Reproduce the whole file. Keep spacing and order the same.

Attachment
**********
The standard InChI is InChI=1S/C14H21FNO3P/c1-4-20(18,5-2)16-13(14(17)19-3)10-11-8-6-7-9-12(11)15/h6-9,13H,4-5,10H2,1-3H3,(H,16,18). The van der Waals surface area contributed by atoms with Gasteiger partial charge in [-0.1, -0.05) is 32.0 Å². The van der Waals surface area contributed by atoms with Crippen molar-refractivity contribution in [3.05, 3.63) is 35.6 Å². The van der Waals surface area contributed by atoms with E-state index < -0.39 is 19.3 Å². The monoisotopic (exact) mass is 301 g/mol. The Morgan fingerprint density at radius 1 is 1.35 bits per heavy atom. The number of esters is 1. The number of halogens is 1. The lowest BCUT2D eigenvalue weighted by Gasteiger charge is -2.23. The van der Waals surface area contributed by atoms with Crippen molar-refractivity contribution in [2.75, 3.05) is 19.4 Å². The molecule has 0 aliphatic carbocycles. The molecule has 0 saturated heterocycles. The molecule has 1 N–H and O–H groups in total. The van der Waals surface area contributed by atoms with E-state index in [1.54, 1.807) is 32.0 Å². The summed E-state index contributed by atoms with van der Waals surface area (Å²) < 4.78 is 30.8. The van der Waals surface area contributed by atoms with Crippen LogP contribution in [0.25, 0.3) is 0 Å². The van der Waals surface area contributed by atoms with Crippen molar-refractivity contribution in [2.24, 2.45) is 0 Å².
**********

The standard InChI is InChI=1S/C14H21FNO3P/c1-4-20(18,5-2)16-13(14(17)19-3)10-11-8-6-7-9-12(11)15/h6-9,13H,4-5,10H2,1-3H3,(H,16,18). The van der Waals surface area contributed by atoms with Gasteiger partial charge in [-0.1, -0.05) is 32.0 Å². The van der Waals surface area contributed by atoms with Crippen molar-refractivity contribution in [3.05, 3.63) is 35.6 Å². The van der Waals surface area contributed by atoms with E-state index < -0.39 is 19.3 Å². The monoisotopic (exact) mass is 301 g/mol. The Morgan fingerprint density at radius 1 is 1.35 bits per heavy atom. The number of esters is 1. The number of halogens is 1. The lowest BCUT2D eigenvalue weighted by Gasteiger charge is -2.23. The van der Waals surface area contributed by atoms with Crippen molar-refractivity contribution in [2.75, 3.05) is 19.4 Å². The molecule has 0 aliphatic carbocycles. The molecule has 0 saturated heterocycles. The molecule has 1 N–H and O–H groups in total. The van der Waals surface area contributed by atoms with E-state index in [1.54, 1.807) is 32.0 Å². The summed E-state index contributed by atoms with van der Waals surface area (Å²) < 4.78 is 30.8. The van der Waals surface area contributed by atoms with Crippen LogP contribution in [0.25, 0.3) is 0 Å². The van der Waals surface area contributed by atoms with Crippen molar-refractivity contribution in [2.24, 2.45) is 0 Å².